Beatrix Potter attraction and History
Beatrix Potter was born in South Kensington, London on 28 July 1866. Educated at home by a succession of governesses, she had little opportunity to mix with other children. Even her younger brother, Bertram, was rarely at home; he was sent as a boy to boarding school, leaving Beatrix alone with her many pets. She had frogs, newts, ferrets and even a pet bat. She also had two rabbits — the first was Benjamin, whom she described as “an impudent, cheeky little thing”, while the second was Peter, whom she took everywhere with her on a little lead, even on the occasional outing. Potter watched the animals for hours on end, sketching them and developing her abilities as an artist. Beatrix Potter’s family on her father’s side were Unitarians who came from the Glossop, in the north of England. Her father, Rupert William Potter (1832–1914), son of the industrialist and Member of Parliament, Edmund Potter, was educated in Manchester and trained as a barrister in London. Rupert married Helen Leech (1839–1932), the daughter of a cotton merchant, at Gee Cross on 8 August 1863 and the couple set up home in London. When not working, Rupert spent much of his time at Gentleman’s clubs and Helen spent her time visiting or receiving visitors. The family was supported by both parents’ inherited incomes. Every summer, Rupert Potter would rent a country house; Dalguise House in Perthshire, Scotland for the eleven summers of 1871 to 1881, then later, Lindeth Howe in the English Lake District where Potter later illustrated The Tale of Timmy Tiptoes and The Tale of Pigling Bland. In 1882, the family met the local vicar, Canon Hardwicke Rawnsley, who was deeply worried about the effects of industry and tourism on the Lake District. He would later found the National Trust in 1895, to help protect the countryside. Potter had immediately fallen in love with the rugged mountains and dark lakes. Through Rawnsley, she learned the importance of trying to conserve the region, a sensibility that stayed with her for life.
When Potter came of age, her parents appointed her as their housekeeper and discouraged any intellectual development, instead requiring her to supervise the household. From the age of 15 until she was past 30, she recorded her everyday life in journals, using her own secret code which was not decoded until 20 years after her death.
Her uncle attempted to introduce her as a student at the Royal Botanic Gardens at Kew, but she was rejected because she was a woman. Potter was later one of the first to suggest that lichens were a symbiotic relationship between fungi and algae. As, at the time, the only way to record microscopic images was by painting them, Potter made numerous drawings of lichens and fungi. As the result of her observations, she was widely respected throughout England as an expert mycologist. She also studied spore germination and life cycles of fungi. Potter’s set of detailed watercolours of fungi, numbering some 270 completed by 1901, is in the Armitt Library, Ambleside.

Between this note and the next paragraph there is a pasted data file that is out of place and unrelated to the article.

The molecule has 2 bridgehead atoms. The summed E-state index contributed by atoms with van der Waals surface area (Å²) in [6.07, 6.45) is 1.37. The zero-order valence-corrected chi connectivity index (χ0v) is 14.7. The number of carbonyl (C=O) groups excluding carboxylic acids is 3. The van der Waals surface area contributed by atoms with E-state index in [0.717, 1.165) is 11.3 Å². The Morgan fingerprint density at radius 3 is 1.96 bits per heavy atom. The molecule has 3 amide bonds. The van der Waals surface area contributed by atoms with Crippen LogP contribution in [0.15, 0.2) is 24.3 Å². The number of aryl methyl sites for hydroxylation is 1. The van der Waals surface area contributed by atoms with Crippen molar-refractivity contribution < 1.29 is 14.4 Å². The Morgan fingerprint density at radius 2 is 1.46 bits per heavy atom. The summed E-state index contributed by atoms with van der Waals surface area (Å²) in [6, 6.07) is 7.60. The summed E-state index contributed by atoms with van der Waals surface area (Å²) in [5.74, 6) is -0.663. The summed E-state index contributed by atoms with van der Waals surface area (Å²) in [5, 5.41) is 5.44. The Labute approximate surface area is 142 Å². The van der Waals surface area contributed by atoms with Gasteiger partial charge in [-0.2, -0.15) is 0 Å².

In 1897, her paper “On the Germination of Spores of Agaricineae” was presented to the Linnean Society by her uncle Sir Henry Enfield Roscoe, as women were barred from attending meetings. (In 1997, the Society issued a posthumous official apology to Potter for the way she had been treated.) The Royal Society also refused to publish at least one of her technical papers. She also lectured at the London School of Economics several times.
Potter had drawn, for her own enjoyment, illustrations for Joel Chandler Harris’s Uncle Remus stories, and she was probably inspired by these as well as by the European tradition of animal fables going back to Aesop. The basis of her many projects and stories were the small animals which she smuggled into the house or observed during family holidays in Scotland and the Lake District. When she was 27 and on one such holiday in Scotland, in a letter dated 4 September 1893 she sent a picture and story letter about rabbits to Noel Moore, the five-year-old son of her last governess, Annie (Carter) Moore. Moore was the first to recognize the literary and commercial value of Potter’s picture and story letter and encouraged her to publish the story. She borrowed back the letter in 1901, developed and expanded the tale, and made it into the book titled The Tale of Peter Rabbit and Mr. McGregor’s Garden.